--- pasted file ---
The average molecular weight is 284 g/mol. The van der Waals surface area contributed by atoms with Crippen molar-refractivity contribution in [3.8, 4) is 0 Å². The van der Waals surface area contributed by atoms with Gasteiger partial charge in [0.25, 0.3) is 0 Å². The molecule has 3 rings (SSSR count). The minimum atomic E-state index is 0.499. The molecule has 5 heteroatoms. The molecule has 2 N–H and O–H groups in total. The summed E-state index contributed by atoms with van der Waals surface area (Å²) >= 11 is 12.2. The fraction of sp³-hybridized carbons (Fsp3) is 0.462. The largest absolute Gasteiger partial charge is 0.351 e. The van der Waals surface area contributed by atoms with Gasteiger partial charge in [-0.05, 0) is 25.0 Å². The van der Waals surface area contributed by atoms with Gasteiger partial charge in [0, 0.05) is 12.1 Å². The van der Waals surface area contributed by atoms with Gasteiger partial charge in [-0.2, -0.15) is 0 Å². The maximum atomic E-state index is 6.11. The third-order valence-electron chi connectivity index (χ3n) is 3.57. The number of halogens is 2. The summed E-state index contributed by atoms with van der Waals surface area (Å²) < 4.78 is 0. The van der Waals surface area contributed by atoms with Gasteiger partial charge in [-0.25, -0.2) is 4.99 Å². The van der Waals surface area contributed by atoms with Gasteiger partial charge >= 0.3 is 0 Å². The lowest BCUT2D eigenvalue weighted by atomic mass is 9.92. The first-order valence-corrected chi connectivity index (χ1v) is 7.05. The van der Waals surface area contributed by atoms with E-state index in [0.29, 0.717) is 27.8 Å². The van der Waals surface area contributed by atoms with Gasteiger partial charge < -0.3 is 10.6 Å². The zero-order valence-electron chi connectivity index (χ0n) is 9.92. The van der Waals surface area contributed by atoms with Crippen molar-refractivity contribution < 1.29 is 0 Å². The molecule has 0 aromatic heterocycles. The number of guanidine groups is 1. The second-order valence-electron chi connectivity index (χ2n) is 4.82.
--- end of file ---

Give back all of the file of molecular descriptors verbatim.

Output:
The average molecular weight is 284 g/mol. The van der Waals surface area contributed by atoms with Crippen molar-refractivity contribution in [3.8, 4) is 0 Å². The van der Waals surface area contributed by atoms with Gasteiger partial charge in [0.25, 0.3) is 0 Å². The molecule has 3 rings (SSSR count). The minimum atomic E-state index is 0.499. The molecule has 5 heteroatoms. The molecule has 2 N–H and O–H groups in total. The summed E-state index contributed by atoms with van der Waals surface area (Å²) >= 11 is 12.2. The fraction of sp³-hybridized carbons (Fsp3) is 0.462. The largest absolute Gasteiger partial charge is 0.351 e. The van der Waals surface area contributed by atoms with Gasteiger partial charge in [-0.05, 0) is 25.0 Å². The van der Waals surface area contributed by atoms with Gasteiger partial charge in [0, 0.05) is 12.1 Å². The van der Waals surface area contributed by atoms with Gasteiger partial charge in [-0.2, -0.15) is 0 Å². The maximum atomic E-state index is 6.11. The third-order valence-electron chi connectivity index (χ3n) is 3.57. The number of halogens is 2. The summed E-state index contributed by atoms with van der Waals surface area (Å²) < 4.78 is 0. The van der Waals surface area contributed by atoms with Gasteiger partial charge in [-0.25, -0.2) is 4.99 Å². The van der Waals surface area contributed by atoms with Gasteiger partial charge >= 0.3 is 0 Å². The lowest BCUT2D eigenvalue weighted by atomic mass is 9.92. The first-order valence-corrected chi connectivity index (χ1v) is 7.05. The van der Waals surface area contributed by atoms with E-state index in [0.29, 0.717) is 27.8 Å². The van der Waals surface area contributed by atoms with Gasteiger partial charge < -0.3 is 10.6 Å². The zero-order valence-electron chi connectivity index (χ0n) is 9.92. The van der Waals surface area contributed by atoms with Crippen molar-refractivity contribution < 1.29 is 0 Å². The molecule has 0 aromatic heterocycles. The number of guanidine groups is 1. The second-order valence-electron chi connectivity index (χ2n) is 4.82.